Peter Johnson & PiM
Insights Discovery & Deeper Discovery Licensed Practitioners
Published: 30th November 2022
The tree that outlived the dinosaur
I was walking down the main street of a village in the late morning autumn sunlight. It was a cool day yet felt warm, due to the intensity of the sun and the wonderful bright blue sky.
All of a sudden, I noticed an amazing tree with leaves turning from green to a rich yellow, before they fall to the ground. It is a tree I know well - I once planted one in my garden and the more it grew, the more I admired it.
The leaves are unmistakable due to their shape. It is the ginkgo biloba, often just called the ginkgo. A tree that is so old that it is the only survivor of a group of plants so ancient that it pre dates the dinosaurs. In fact, the world famous Royal Botanic Gardens Kew call it ‘the tree that outlived the dinosaurs’.
On looking at the picture more, one notices the three main colours. Green from the summer leaf colour, yellow from the autumn colour and the blue of the sky; well eventually the sky blue was noticed. This colour combination has a certain mellowness to it. And with that feeling of mellowness I carried on my errand all the more relaxed for having seen this wonderful sight. This wonderful tree as it prepares to bare itself for the winter ahead.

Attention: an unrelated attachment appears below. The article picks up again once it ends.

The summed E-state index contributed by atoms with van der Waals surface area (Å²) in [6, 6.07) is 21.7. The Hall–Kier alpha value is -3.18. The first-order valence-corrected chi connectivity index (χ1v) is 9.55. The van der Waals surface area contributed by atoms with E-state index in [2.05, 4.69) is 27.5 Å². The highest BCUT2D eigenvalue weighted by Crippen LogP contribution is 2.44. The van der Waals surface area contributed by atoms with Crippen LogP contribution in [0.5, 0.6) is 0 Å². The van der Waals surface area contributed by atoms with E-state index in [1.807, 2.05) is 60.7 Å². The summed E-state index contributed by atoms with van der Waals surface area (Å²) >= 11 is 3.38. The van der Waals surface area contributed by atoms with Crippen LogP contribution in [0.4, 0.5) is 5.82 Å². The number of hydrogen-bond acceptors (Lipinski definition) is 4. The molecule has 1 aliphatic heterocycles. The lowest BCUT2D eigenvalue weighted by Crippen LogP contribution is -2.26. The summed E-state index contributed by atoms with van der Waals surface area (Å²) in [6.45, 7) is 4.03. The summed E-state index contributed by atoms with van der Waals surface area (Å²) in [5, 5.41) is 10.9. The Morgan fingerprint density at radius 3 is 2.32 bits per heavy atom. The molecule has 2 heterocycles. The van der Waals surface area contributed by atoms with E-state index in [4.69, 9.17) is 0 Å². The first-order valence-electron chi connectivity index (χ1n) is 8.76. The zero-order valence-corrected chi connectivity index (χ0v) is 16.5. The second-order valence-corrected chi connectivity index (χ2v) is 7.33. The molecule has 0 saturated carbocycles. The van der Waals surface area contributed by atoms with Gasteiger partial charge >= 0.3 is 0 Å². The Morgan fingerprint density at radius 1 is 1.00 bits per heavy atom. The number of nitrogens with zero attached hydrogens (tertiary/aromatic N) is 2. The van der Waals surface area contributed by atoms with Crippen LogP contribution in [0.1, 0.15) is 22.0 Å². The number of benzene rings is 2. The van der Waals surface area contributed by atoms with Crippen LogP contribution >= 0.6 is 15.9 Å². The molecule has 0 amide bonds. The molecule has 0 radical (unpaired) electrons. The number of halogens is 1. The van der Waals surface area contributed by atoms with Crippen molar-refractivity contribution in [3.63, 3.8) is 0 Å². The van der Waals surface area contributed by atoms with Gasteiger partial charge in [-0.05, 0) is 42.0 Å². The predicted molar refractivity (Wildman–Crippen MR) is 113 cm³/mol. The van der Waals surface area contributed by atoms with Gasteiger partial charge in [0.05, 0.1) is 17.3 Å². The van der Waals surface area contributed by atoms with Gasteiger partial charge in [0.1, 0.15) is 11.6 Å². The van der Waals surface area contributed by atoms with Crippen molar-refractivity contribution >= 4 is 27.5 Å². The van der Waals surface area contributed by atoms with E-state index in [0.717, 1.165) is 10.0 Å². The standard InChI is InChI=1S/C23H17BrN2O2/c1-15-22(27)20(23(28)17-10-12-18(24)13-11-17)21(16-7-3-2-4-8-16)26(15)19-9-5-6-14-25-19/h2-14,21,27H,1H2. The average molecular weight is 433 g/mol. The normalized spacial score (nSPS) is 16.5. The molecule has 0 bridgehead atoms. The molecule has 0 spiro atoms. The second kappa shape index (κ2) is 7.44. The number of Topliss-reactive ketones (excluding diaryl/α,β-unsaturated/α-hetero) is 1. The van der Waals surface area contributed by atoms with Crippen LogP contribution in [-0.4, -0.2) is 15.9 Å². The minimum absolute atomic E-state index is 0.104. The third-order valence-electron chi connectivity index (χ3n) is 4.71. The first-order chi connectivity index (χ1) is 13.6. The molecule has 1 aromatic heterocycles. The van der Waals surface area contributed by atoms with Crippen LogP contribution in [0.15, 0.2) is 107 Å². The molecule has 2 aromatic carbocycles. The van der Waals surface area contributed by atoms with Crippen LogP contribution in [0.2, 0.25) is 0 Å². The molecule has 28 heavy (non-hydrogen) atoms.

It was only when looking at this picture some days later that the sturdy nature of the leaves were noticed. Usually, the leaf that falls in the autumn is relatively fragile or thin, this leaf is none of those. It still has substance; however, it has none of the brighter bronze colour or red that can so catch our attention, or create distraction. It has subtleness, the volume of leaves create substance. Unless the wind is strong these leaves are less likely to blow around due to their weight
All too often one is caught by the distraction of something brighter - detracting from action.
Now it is interesting returning to the picture – subtleness and substance. Something the world should value…but does it?
My best wishes,